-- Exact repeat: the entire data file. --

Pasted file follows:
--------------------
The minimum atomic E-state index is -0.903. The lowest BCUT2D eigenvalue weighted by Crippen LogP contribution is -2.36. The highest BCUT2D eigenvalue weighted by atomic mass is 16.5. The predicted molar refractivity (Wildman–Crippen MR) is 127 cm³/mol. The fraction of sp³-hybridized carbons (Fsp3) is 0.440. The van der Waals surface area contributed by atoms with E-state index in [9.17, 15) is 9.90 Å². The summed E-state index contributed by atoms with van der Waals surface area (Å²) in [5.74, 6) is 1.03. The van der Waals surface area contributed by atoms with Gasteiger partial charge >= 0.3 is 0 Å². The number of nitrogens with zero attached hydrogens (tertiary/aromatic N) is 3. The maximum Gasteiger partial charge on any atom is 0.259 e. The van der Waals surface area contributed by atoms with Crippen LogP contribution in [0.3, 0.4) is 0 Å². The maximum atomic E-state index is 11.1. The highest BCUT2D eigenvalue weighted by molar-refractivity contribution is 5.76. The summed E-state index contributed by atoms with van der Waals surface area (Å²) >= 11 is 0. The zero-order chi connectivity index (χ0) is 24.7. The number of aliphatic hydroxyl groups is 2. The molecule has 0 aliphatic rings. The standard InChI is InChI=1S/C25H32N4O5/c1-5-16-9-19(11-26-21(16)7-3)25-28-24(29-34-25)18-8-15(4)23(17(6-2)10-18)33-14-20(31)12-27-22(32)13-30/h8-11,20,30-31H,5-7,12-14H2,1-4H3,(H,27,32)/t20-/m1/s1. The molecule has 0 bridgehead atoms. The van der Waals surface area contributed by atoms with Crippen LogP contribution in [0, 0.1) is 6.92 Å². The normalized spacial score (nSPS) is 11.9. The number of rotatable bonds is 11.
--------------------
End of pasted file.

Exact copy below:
The minimum atomic E-state index is -0.903. The lowest BCUT2D eigenvalue weighted by Crippen LogP contribution is -2.36. The highest BCUT2D eigenvalue weighted by atomic mass is 16.5. The predicted molar refractivity (Wildman–Crippen MR) is 127 cm³/mol. The fraction of sp³-hybridized carbons (Fsp3) is 0.440. The van der Waals surface area contributed by atoms with E-state index in [9.17, 15) is 9.90 Å². The summed E-state index contributed by atoms with van der Waals surface area (Å²) in [5.74, 6) is 1.03. The van der Waals surface area contributed by atoms with Gasteiger partial charge >= 0.3 is 0 Å². The number of nitrogens with zero attached hydrogens (tertiary/aromatic N) is 3. The maximum Gasteiger partial charge on any atom is 0.259 e. The van der Waals surface area contributed by atoms with Crippen LogP contribution in [0.3, 0.4) is 0 Å². The maximum atomic E-state index is 11.1. The highest BCUT2D eigenvalue weighted by molar-refractivity contribution is 5.76. The summed E-state index contributed by atoms with van der Waals surface area (Å²) >= 11 is 0. The zero-order chi connectivity index (χ0) is 24.7. The number of aliphatic hydroxyl groups is 2. The molecule has 0 aliphatic rings. The standard InChI is InChI=1S/C25H32N4O5/c1-5-16-9-19(11-26-21(16)7-3)25-28-24(29-34-25)18-8-15(4)23(17(6-2)10-18)33-14-20(31)12-27-22(32)13-30/h8-11,20,30-31H,5-7,12-14H2,1-4H3,(H,27,32)/t20-/m1/s1. The molecule has 0 bridgehead atoms. The van der Waals surface area contributed by atoms with Crippen LogP contribution in [0, 0.1) is 6.92 Å². The normalized spacial score (nSPS) is 11.9. The number of rotatable bonds is 11.